Ok so when SAW is selection there is no switch to turn off the pulse. So to get a pure saw wave one must turn the pulse width control to one extreme or the other. There is a 120K resistor on the comparator output. There is 100K plus the impedence of the analog switch in series with the saw signal coming around the comparator and mixing with that comparator output almost 50/50. So in the middle you wind up with a square wave that is low at the peak of the saw wave. Half way through the falling ramp, the comparator switches high for the duration of the ramp's descent! The result mix of the two then simply creates a DOUBLE FREQUENCY HALF HEIGHT SAW WAVE. So that is what you are hearing as you move these PW controls, giving a wider range of useful timbres.

Service Tips:
     As noted in service manual, one of the biggest issues people have is using the tape interface. I keep forgetting how so I'm going to document one workable way. They recommend going to cassette (lower function "C") and turning off 3 and 4, which turns it from digital to audio (recommended) and from high to low level (not recommended). Leave light 4 on in other words if you are using a sound blaster live like me or probably most other sound cards out there. Turn your volumes all the way up on wave and output in the computer's audio controls. Get a cable from your speaker out to the 'in' sync of the polaris and you should have success after hitting 'upper functions 12' or 'load all'. After you get done loading programs you hit it again and run the file with sequences in it.
     I've seen op amps fail in various places. And 4051 analog mux chips give drift to vco's. Power supplies have been problems so always verify rails of course. The membrane switch panels are notorious for cracking, and several switches may cease to function due to a break in the line somewhere. I'm an expert at fixing these problems and can almost guarantee success. It's not a trivial proceedure to teach someone and depending on the situation there are a few different methods which may need to be employed so just send it if you need it done. Shipping is cheap when you removet he panel. I can test it here without the whole synth. I just did my own unit and it took about 4 hours! Arrghh. That's by far the worst one so far. But they all work and will forever or until the plastic turns to dust now.
     A service manual is very helpful on these units. If missing voices though, hey, try a 'tune all' :-). Sometimes they're SO far out of bounds that you can't hear them. ALSO the manual was weak on tape dump verify. #11 just flashes if all is going well. It sounded like you were supposed to have it tracking through the patch LED's but that only happens if you do an actual load.
     I've never used the simple sequencer and in fact mine is fouled up or something. AFter working on it I get an error honk as though memory is full all the time though I've emptied it completely! When it honks the stop light quickly toggles to play I think or record and back. Strange. Doesn't affect the sound fortunately so I just turned the honk down and live with it for now.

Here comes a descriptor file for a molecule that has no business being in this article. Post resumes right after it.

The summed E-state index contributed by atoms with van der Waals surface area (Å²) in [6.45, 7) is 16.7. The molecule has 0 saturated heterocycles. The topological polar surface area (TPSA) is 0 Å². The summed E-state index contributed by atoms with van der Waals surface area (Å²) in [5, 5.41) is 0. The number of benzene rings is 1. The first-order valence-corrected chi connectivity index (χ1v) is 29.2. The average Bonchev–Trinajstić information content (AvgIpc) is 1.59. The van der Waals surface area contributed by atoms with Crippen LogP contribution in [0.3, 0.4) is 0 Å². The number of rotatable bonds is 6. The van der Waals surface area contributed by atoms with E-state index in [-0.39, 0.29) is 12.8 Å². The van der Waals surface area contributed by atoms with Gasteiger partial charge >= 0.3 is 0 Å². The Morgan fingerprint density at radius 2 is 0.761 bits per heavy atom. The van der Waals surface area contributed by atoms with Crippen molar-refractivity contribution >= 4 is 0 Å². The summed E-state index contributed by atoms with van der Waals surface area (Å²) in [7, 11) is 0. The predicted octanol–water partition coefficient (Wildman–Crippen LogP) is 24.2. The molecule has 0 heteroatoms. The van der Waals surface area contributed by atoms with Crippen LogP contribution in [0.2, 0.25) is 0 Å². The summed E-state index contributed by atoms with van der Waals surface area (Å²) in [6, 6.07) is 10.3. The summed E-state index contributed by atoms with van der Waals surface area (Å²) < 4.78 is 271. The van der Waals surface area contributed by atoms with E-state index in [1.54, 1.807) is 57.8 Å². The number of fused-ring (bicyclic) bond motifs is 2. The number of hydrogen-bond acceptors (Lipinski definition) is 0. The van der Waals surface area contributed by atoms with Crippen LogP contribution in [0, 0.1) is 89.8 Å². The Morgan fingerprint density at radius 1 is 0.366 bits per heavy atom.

NOTE: Regarding CEM3372 VCF's. We had a recent bit of experience trying to get these to work in Doug Terrebone's Prophet 600 and in one I had here. None of the stock I had would sound the same (not to mention that two I got from chipforbrains some time back were totally doa... bummer. Thought those were NOS!) They lacked the whispy overtones with Resonance all the way up in particular. THey were all "C" revision. The "B" rev's were in the P600's but Doug said he finally got in an AX80 that had Rev "C's" and those worked fine! Go figure! Anyway just beware that there is some variation in these chips.
     I'd previously gotten some confused information about the reversal of designated trimmers. That doesn't seem to be true. Anyway I've had several recent repairs on these nearing the end of 2009. A couple of the strangest ever. Ryan Powers witnessed something that was quite interesting. This is why I love having people around when I work. We first did the membrane switch ribbon mod on all four cracked cables. We got the insulation off it appeared well. Three of the cables worked fine but the left side 7 connector one had 5 bad lines!! I pulled it after determining that it wasn't just dirty switches which I've never seen on these actually. And recleaned it a bit more. GREAT! NOW NONE OF THEM 7 WORK!! We kept recleaning it for an hour or something. Totally insane. None ever worked again. I Told Ryan "Sometimes..I have to pray for things. It's..just me...." Well I prayed and felt led to swab it lightly one more time and surface scrape it one more time and put it back in. ALL 7 WORKED AND NEVER FAILED AGAIN!
      The second problem which I'd tried to address was that the ADR Release slider was acting like a channel volume! Now that function, as we know, resides on the assignables slider. And I thought..mmmayybe the 4051 is somehow..bridged there? I replaced it and it worked! Until..Ryan came back when it immediately made a fool of me and started acting exactly as it had been when he'd left for a bit. Now the assignables slider had a broken shaft but I checked the resistance measurements and it was actually working fine. But I prayed again and felt led to simply replace that slider and put things back together. It worked fine and never manifested that again. Does ANYONE have a theory as to what was causing that? Please...don't say 'supernatural beings'. I already have surmised that this is the most likely cause :-)
     Tonight I worked on a Polaris II. It has a problem of 3374 number 2 having one VCO off tune by about a half step! All others would tune-all just fine. I replaced the vco chip..no effect. I replaced the comparator since the thing uses the square waves generated by it to tune I believe. Still fouled up. I'd cleaned the socket and I'm wondering if something didn't eventually help a connection or bad solder joint because I hit tune-all again and finally they all just tuned. Probably should redo the solder on that one. There was a little rust on a couple comparator pins near where they join with the plastic package. (see below, I bet it was the same issue. read it all)